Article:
So yesterday, I get a call from one of the step-sons that he raised. My father's second wife had died in 2020, and they were trying to settle her estate. Turns out my sister and I were excluded from the will (no surprise) in an estate trust. The two step-children want to settle the trust and split the funds two ways. But the problem is the house. Somehow, the house was left out of the trust, and now they are trying to sell it. The title is not clear, because under the state law where they live the proceeds of the house sale need to be split between all heirs - which is the two step-kids, and my sister and I. They cannot sell the house without our permission and information about my father's side of the family (marriage to my mother, with two verifiable witnesses that my parents were married). The title company sent me some papers to provide the information. They want this by Tuesday, in order to close on the sale of the house. They are urging me to get this to them quickly. None of the papers are legally binding towards a will or information proceeds of the house. They just are papers pertaining to clearing the title of the house in order for the sale to go through.

So, I don't know what to do. Just sign it and hope they split the proceeds? I don't need the money but my sister sure does. The house is for sale for $399,900, so a sizeable amount. Should I hold up the sale and consult a probate lawyer? I doubt I can contest the estate trust. I know my father had a relatively sizeable estate. I've been very emotional about this whole situation, and I got another phone call asking me to just sign the papers because the new owner's contract ends on Tuesday and they don't want to lose the sale. But these are strangers to me, and I want to protect myself and my sister (who is in poor health right now so I'm handling this for her). Any advice?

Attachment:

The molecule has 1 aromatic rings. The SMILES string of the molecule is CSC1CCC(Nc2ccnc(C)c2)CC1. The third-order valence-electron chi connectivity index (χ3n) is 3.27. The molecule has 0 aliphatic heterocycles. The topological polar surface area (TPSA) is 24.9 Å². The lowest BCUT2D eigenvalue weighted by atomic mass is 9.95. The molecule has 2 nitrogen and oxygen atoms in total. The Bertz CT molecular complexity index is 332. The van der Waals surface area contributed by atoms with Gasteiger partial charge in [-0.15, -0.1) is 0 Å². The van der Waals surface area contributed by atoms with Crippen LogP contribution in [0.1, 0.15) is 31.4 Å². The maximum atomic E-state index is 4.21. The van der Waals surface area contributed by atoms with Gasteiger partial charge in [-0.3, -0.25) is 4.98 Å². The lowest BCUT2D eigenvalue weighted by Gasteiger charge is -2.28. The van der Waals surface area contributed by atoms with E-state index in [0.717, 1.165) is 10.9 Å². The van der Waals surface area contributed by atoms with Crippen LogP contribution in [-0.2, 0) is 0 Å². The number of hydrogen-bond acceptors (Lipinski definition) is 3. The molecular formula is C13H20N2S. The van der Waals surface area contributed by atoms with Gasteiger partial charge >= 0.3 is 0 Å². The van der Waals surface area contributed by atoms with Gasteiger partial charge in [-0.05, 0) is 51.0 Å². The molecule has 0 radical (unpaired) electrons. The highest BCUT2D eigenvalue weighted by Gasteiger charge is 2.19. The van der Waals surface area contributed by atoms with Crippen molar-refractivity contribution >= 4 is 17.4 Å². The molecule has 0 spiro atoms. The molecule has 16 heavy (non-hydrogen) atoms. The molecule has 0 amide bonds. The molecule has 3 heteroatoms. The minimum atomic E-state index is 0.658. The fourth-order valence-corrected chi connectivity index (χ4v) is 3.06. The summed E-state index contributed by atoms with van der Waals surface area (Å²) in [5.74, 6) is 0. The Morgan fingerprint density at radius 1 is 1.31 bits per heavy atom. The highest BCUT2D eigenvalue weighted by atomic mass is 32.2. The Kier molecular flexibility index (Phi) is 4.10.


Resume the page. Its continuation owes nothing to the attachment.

Edited by Sweets
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Oh I am so so sorry this has been thrust upon you.  I would not sign anything without consulting with an attorney.  If you and your sister have a legal right to a portion of that home I would definitely take it.  No reason to even feel bad about it.